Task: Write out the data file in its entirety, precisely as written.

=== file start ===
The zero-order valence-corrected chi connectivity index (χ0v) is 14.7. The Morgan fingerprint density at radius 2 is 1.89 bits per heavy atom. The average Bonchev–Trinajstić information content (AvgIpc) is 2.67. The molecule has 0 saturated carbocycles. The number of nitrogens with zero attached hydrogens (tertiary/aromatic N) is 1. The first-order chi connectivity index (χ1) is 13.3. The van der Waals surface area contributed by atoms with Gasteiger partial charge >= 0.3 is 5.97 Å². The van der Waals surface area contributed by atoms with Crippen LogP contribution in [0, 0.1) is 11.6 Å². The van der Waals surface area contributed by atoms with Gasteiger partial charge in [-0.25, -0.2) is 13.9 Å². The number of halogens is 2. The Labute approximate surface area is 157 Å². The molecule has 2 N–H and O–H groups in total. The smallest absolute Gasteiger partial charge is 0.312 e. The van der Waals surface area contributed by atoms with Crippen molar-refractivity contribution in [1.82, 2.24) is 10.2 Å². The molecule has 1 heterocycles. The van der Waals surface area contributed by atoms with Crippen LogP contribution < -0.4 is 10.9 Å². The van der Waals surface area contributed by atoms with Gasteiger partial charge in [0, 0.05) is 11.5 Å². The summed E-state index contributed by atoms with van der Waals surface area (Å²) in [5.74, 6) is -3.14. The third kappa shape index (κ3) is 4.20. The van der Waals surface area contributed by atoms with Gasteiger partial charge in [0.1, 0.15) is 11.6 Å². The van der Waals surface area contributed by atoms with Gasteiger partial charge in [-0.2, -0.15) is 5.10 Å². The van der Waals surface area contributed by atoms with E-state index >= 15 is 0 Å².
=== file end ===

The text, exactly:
The zero-order valence-corrected chi connectivity index (χ0v) is 14.7. The Morgan fingerprint density at radius 2 is 1.89 bits per heavy atom. The average Bonchev–Trinajstić information content (AvgIpc) is 2.67. The molecule has 0 saturated carbocycles. The number of nitrogens with zero attached hydrogens (tertiary/aromatic N) is 1. The first-order chi connectivity index (χ1) is 13.3. The van der Waals surface area contributed by atoms with Gasteiger partial charge >= 0.3 is 5.97 Å². The van der Waals surface area contributed by atoms with Crippen LogP contribution in [0, 0.1) is 11.6 Å². The van der Waals surface area contributed by atoms with Gasteiger partial charge in [-0.25, -0.2) is 13.9 Å². The number of halogens is 2. The Labute approximate surface area is 157 Å². The molecule has 2 N–H and O–H groups in total. The smallest absolute Gasteiger partial charge is 0.312 e. The van der Waals surface area contributed by atoms with Crippen molar-refractivity contribution in [1.82, 2.24) is 10.2 Å². The molecule has 1 heterocycles. The van der Waals surface area contributed by atoms with Crippen LogP contribution < -0.4 is 10.9 Å². The van der Waals surface area contributed by atoms with Gasteiger partial charge in [0, 0.05) is 11.5 Å². The summed E-state index contributed by atoms with van der Waals surface area (Å²) in [5.74, 6) is -3.14. The third kappa shape index (κ3) is 4.20. The van der Waals surface area contributed by atoms with Gasteiger partial charge in [0.1, 0.15) is 11.6 Å². The van der Waals surface area contributed by atoms with Gasteiger partial charge in [-0.2, -0.15) is 5.10 Å². The van der Waals surface area contributed by atoms with E-state index >= 15 is 0 Å².